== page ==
Before you begin creating, you should know your Creator. In that, I mean that you must be in a relationship with Him. You must be communing with Him. You must have His mindset. When we create, we are modeling what He does, and we are creating in His image. So be sure to have a solid foundation before you begin.

  1. Study your Bible

The Bible is essential for the Christian life. It is especially critical for the life of the Christian artist. In God’s Word, you will find a never-ending well of encouragement, inspiration, and motivation as you create. Spend time in Psalms and Proverbs. Examine Biblical poetry, parables, and prose. Learn from the Author of art.

  1. Spend time in fellowship with other Christian artists

Join others who share the same faith in God and passion for art. Learn from one another, spur one another on, challenge one another, and grow together. Find an older Christian artist mentor. Join or make a creative group at your church. Use the Internet to connect with Christian artists. And especially, support one another by seeing and sharing your work.

  1. Find rhythms for creation and rest

A good theology of art highlights the need for rest. God gave us a pattern to follow in working and resting. Give yourself at least one day a week to step away from your work. Take the time to try something new, enjoy other endeavors, and recharge by resting. Pause. Gain perspective. Learn to step away from your work, reevaluate, and recommit. And don’t just settle for physical and creative rest. Make sure you get your spiritual rest by singing, praying, and meditating on Scripture.

  1. Learn how to discern good art from bad art

Art is not amoral. Be able to say when art is sinful. When we see art with Christian eyes, we must have the mind of Christ. Our heart can easily deceive us into liking art that is not Christ-honoring. Pornography is not art. Self-mutilation is not art. Take a stand for holiness and strive to be wise when examining what people make.

  1. Speak purposefully about art

Have the vocabulary to communicate what you see, think, and feel. God does not talk about his work in abstract, theoretical concepts and terms. He gives definitions to his deeds and calls out what he creates. And he lets us know how we are to see things from his view. Think in theological terms and point out when art is showcasing Biblical themes such as justice, exile, sacrifice, and redemption.

  1. Create for the kingdom

Go out of your way to create for the church. Design, style, curate, and create with strategic purposes for Christ. There is more at stake than self-expression. Join or start ministries at your church that can use your creative gifts. Connect with mission-minded people who need a designer. Be an artist who heralds the kingdom of heaven.

  1. Share your art in as many ways possible

Be smart and shrewd about how you share, but do not be shy when you are sharing art that echoes your beliefs. There is a time and place to be bold about what we believe. Share your work on Facebook. Use hash tags on your Instagram posts. If you are able, be an echo of grace and give away your work for free. Spread your work and grow your audience to ultimately give glory to God.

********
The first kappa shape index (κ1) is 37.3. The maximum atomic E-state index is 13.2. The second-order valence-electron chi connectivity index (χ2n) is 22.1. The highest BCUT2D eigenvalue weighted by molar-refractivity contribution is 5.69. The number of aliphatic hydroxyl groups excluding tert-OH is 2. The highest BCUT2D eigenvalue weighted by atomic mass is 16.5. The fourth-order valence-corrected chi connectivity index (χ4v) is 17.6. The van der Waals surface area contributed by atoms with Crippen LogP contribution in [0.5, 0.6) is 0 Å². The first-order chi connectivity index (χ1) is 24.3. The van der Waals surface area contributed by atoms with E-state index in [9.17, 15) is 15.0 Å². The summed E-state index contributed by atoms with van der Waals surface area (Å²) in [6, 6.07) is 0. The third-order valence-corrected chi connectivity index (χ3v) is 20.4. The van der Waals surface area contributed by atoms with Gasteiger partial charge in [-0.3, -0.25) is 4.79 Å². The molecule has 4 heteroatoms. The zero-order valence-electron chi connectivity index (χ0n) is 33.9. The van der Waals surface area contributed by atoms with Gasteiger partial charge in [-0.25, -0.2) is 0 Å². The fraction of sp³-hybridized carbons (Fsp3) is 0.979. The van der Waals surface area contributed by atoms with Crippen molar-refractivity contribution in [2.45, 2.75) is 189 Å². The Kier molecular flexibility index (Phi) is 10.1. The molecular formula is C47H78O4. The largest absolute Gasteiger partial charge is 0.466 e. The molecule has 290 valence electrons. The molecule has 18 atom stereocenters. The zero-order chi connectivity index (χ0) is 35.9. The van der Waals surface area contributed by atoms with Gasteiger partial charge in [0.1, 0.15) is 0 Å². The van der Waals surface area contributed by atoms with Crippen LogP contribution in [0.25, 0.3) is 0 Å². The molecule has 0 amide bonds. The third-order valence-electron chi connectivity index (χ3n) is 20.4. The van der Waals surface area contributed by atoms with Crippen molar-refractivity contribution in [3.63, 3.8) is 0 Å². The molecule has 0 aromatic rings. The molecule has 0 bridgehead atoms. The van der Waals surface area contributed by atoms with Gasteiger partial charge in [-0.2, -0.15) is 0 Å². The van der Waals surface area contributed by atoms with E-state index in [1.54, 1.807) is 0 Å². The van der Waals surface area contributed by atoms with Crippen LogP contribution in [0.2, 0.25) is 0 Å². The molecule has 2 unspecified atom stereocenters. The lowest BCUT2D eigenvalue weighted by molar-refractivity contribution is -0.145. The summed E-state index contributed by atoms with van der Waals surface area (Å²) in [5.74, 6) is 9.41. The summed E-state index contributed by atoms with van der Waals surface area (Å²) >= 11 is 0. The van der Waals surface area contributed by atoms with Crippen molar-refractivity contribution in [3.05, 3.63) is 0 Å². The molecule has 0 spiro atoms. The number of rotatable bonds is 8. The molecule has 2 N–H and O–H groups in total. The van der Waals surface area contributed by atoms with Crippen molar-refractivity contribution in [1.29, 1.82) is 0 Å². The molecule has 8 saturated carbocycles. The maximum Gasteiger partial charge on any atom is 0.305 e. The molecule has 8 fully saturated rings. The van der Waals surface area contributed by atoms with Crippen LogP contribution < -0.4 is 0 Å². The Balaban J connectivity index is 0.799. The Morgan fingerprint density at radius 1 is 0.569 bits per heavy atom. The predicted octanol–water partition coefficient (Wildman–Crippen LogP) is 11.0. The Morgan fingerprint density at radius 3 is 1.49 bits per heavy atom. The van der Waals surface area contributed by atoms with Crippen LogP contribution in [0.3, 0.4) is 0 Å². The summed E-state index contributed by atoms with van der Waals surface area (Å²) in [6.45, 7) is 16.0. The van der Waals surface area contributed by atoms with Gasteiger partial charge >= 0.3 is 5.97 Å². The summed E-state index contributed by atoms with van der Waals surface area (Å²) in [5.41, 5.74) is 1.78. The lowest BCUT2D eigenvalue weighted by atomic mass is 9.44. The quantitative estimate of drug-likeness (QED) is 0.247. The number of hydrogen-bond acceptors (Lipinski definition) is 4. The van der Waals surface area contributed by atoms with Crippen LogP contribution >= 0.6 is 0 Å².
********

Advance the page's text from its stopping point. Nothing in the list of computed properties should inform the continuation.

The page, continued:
1. Use art to build connections for evangelism

Your unique voice as a Christian is needed in the artistic community. Some artists will never step foot in a church. You can bring light to places of darkness. Exploit the places and positions God has given you. Join the school bands and even bands outside your denominations. Audition for the dance team. Submit your work to be showcased. See the mission field before you and give others the gift of hope.

  1. Enjoy art for God’s sake

Understand that your art is not your own. God gave you the ability to create. Have fun with the process, and do not get stuck in the details. You are not defined by your art. What you make and your level of success are like rubbish when compared to the sacrifice and joy of Christ. So whether you eat or drink or paint or perform, do it all to the glory of God.

What a Vision Can Do for You

What a Vision Can Do for You

Describing what you currently do seems inherently advantageous. People want to know what you do. But why should you have a vision? Every individual or organization should have a vision for two reasons:

  1. First, a vision inspires you and gives you energy. It guides and eventually gives all of your efforts a purpose. Coming to terms with your “why” connects you with your core values and roots you. Your vision unlocks your deepest motivations. Making the connection between your deepest heartfelt values and your everyday work will make you unstoppable.
  2. Second, it provides guidance in a world of choices. It enables you to focus on what to do (and not do) for those achievements five, ten years or further in the future. When you are clear about your vision and goals, it is easier to say yes wholeheartedly or say no with an acceptable reason and no fear of rejection.

How to Find and Develop Your Very Own Vision

When searching for your vision, it is best to do so offsite somewhere you are inspired and not distracted. Rather than your office, think of someplace more inspiring like a small secluded spot. A central question when building your vision will be, “What is my Why?” When you are thinking of this, what are the dreams that you have just started to work towards or that you should finally start? Simon Sinek addressed in his book ‘Start with Why’ that every individual or company needs to know their why to get the remainder (the what and how) right and sorted out. That means if you know the Why, you will easily figure out the What and the How later. Zoom out and concentrate on the biggest, long-term version of your picture.